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The US in HAWAII, the PHILIPPINES and LATIN AMERICA in the 1920s (3 of 6)

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The US and Cuba

The World War curtailed sugar production in Europe, resulting in a boom in sugar production in Cuba and a boom in Cuba's economy. There, virgin lands were put into sugar production and numerous new sugar mills were built, some of them funded by US investors. Cuban politics, meanwhile, was in turmoil. The Conservative Party won the elections of 1916 using violence and other undemocratic methods. The rival political party, the Liberal Party, rejected the results, and civil war erupted. The United States looked upon this with distaste, and although it had a treaty with Cuba that allowed it to intervene to protect lives, property and individual liberty, it did not do so. In 1917, the Conservatives crushed the Liberals militarily, and the Conservative Party leader, General Mario G. Menocal, began his second term as Cuba's president.

By 1920, Menocal's administration was being denounced in the Cuban press as a "classic and vulgar dictatorship," and it was accused of having abandoned the maintenance of roads and other public services and having let education decline. Only a minority of Cuba's children were receiving any formal education.  US spokesmen spoke to Cuba's conservatives about their desire for a return to democracy in Cuba, and the Conservative Party, perhaps fearing US intervention, invited the US to Cuba to establish new election laws in anticipation of the elections that were to be held later that year.

In the new elections, a conservative-popular alliance ran Alfonso Alfredo Zayas. And, despite US efforts, the conservative-popular alliance ran a corrupt campaign. Zayas won, but barely. The Liberal Party appealed to the US, protesting that their candidate, José Gómez, was the real winner of the elections. Zayas took office in May 1921. The US convinced the Cubans to schedule new elections. Meanwhile, Cuba was in bankruptcy. There were labor strikes and demonstrations, and many unhappy Cubans were scapegoating the United States. Liberal Party leaders joined the rising tide of hostility toward the United States and decided that the new elections would be rigged to suit US interests.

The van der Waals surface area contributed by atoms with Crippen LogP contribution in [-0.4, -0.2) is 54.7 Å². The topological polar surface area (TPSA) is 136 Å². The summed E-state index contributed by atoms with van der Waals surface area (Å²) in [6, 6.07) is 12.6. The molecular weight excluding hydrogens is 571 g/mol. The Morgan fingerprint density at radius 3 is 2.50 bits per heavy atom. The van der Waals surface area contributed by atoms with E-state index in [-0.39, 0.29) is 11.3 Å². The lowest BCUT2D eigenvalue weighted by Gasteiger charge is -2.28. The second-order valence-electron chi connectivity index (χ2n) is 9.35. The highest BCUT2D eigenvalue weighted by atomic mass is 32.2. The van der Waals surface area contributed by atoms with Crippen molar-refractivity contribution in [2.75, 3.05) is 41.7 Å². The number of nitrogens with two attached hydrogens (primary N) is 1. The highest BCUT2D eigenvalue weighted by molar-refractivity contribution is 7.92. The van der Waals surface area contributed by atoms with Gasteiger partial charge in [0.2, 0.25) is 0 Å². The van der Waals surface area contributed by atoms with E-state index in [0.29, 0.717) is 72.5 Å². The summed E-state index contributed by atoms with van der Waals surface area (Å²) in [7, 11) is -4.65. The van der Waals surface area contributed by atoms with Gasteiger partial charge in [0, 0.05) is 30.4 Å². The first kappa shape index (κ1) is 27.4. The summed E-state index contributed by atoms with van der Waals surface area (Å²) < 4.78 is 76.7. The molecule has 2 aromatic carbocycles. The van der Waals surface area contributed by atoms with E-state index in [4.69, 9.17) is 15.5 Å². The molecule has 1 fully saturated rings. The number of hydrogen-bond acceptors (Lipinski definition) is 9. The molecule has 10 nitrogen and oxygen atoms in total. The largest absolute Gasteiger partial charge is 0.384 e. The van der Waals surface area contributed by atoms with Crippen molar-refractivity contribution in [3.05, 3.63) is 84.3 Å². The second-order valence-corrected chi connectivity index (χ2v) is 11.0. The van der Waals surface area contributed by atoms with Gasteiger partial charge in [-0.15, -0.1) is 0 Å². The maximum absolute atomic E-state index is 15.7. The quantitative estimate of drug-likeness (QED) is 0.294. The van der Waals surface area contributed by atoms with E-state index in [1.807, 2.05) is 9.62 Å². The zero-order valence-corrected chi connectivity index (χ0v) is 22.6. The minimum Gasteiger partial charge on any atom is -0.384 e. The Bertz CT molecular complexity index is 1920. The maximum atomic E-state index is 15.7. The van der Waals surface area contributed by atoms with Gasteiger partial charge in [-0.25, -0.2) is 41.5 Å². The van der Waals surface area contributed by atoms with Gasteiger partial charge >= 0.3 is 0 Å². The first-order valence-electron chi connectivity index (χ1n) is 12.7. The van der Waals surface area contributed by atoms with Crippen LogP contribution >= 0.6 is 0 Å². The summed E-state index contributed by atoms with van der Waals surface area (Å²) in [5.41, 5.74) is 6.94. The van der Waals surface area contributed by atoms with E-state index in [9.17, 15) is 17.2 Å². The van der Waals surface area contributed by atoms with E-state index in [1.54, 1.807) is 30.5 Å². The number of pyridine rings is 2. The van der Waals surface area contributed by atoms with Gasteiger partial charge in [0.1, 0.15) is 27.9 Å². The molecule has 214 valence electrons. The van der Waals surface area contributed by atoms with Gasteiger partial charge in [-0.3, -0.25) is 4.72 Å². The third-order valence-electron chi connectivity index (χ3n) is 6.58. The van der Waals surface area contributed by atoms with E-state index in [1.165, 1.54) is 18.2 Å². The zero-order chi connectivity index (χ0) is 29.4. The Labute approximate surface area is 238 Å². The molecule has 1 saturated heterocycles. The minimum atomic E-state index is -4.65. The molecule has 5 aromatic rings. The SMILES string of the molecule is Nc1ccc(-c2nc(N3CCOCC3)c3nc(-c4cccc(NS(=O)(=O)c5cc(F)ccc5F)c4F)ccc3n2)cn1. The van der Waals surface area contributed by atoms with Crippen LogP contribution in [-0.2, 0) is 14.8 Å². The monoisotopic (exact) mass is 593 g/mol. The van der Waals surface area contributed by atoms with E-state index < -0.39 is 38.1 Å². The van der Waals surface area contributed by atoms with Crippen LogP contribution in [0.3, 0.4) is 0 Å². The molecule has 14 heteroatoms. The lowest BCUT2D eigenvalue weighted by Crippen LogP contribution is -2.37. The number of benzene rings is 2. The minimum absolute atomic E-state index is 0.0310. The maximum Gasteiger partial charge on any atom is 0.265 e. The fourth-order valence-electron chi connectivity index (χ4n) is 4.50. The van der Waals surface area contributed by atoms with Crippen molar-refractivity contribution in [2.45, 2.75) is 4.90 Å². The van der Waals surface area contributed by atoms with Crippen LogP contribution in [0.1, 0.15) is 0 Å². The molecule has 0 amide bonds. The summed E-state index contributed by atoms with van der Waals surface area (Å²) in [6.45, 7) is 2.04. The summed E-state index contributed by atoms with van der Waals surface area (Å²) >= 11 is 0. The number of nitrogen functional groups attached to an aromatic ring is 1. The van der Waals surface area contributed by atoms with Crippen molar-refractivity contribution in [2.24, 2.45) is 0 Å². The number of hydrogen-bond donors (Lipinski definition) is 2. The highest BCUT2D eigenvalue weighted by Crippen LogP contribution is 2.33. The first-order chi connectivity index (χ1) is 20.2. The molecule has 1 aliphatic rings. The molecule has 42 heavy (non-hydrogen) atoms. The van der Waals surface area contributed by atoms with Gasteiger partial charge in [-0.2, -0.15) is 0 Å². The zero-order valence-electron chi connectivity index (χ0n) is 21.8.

The Cubans had mismanaged their economy, and from the United States came loans. And for help in organizing the economy the Cubans invited to Cuba an advisor, Enoch Crowder – a man respected by all for his honesty and integrity. In 1923 a substantial sugar harvest and a return of a better price for sugar helped bring economic recovery. Zayas has been described as less corrupt than preceding presidents and as having refrained from censoring the press or arresting critics, but he was accused of being involved in graft. In anticipation of the presidential elections to be held in 1924, the Liberal Party replaced him with Gerardo Machado as their candidate for president. Machado became president Machado in 1925. His administration coincided with an expansion of sugar production, with the United States as a buyer. Sugar production expanded, and the United States provided a close and ready market. Machado launched a public works program and was re-elected in 1928. Cuba's dependence on sugar continued, and business investments from the US increased.

Copyright © 1998-2014 by Frank E. Smitha. All rights reserved.